Discrete protein determinant directs the species-specific adherence of porphyromonas gingivalis to oral streptococci
Demuth, Donald R.
Irvine, Douglas C.
Costerton, John W.
Cook, Guy S.
Lamont, Richard J.
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For pathogens to survive in the human oral cavity, they must identify a suitable niche in the complex multispecies biofilm that exists on oral tissues. The periodontal pathogenPorphyromonas gingivalis adheres toStreptococcus gordonii by interacting with a specific region of the streptococcal SspB polypeptide, designated BAR. However, it does not adhere to Streptococcus mutans, which expresses SpaP, a highly conserved homolog of SspB. Comparison of the predicted secondary structure of BAR with the corresponding region of SpaP suggested that the substitution of Asn for Gly1182 and Val for Pro1185 in SspB may confer a unique local structure that is not conserved in SpaP. A synthetic peptide of 26 amino acids that encompassed residues 1167 to 1193 of SspB promoted avid adherence of P. gingivalis, whereas a peptide derived from the region corresponding to BAR in SpaP was inactive. Substitution of Gly1182 and Pro1185 for Asn1182 and Val1185 in SspB by site-specific mutation generated proteins that were predicted to assume an SpaP-like secondary structure, and the purified proteins did not promote P. gingivalis adherence. Furthermore,Enterococcus faecalis strains expressing the site-specific mutants did not support adherence of P. gingivalis cells. In contrast, P. gingivalisadhered efficiently to E. faecalis strains expressing intact SspB or SspB-SpaP chimeric proteins containing BAR. These results suggest that a region of SspB consisting of 26 amino acids is sufficient to mediate the adherence of P. gingivalis to S. gordonii and that the species specificity of adherence arises from its interaction with a discrete structural determinant of SspB that is not conserved in SpaP.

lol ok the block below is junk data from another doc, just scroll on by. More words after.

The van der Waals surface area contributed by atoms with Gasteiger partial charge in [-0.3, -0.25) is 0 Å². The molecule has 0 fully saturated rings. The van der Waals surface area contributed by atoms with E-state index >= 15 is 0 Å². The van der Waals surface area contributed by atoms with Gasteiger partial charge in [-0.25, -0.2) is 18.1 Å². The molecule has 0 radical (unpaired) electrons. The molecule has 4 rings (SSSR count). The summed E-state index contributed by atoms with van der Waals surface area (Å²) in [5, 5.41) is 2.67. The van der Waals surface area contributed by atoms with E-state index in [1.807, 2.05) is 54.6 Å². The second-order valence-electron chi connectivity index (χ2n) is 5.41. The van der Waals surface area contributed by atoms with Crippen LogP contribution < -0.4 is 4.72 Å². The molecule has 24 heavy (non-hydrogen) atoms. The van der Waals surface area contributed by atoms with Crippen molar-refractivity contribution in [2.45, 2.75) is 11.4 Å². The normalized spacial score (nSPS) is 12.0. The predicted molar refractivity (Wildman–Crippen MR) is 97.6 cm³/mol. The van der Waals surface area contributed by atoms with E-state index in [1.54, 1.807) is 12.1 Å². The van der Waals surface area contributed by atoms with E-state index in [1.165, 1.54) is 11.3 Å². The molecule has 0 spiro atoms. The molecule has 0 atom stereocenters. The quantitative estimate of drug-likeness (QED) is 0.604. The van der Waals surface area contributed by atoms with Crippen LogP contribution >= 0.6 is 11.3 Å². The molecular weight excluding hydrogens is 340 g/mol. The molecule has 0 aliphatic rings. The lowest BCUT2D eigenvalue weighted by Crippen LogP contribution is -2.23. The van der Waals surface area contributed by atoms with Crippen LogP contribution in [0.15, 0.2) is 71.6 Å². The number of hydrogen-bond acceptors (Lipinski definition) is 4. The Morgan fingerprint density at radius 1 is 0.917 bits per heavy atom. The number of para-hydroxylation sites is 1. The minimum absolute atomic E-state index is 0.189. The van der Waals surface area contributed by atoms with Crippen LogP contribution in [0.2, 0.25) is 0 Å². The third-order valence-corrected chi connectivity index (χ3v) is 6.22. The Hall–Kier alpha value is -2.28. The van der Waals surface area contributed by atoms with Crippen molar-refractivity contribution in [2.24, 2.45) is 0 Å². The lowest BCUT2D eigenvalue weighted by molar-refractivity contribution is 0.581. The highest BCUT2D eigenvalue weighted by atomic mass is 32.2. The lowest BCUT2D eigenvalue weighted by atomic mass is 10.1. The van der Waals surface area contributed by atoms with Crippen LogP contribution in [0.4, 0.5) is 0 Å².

Demuth, D.R., D.C. Irvine, J.W. Costerton, G.S. Cook, and R.J. Lamont, "Discrete Protein Determinant Directs the Species-Specific Adherence of Porphyromonas gingivalis to Oral Streptococci," Infect. Immun., 69(9):571 (2001).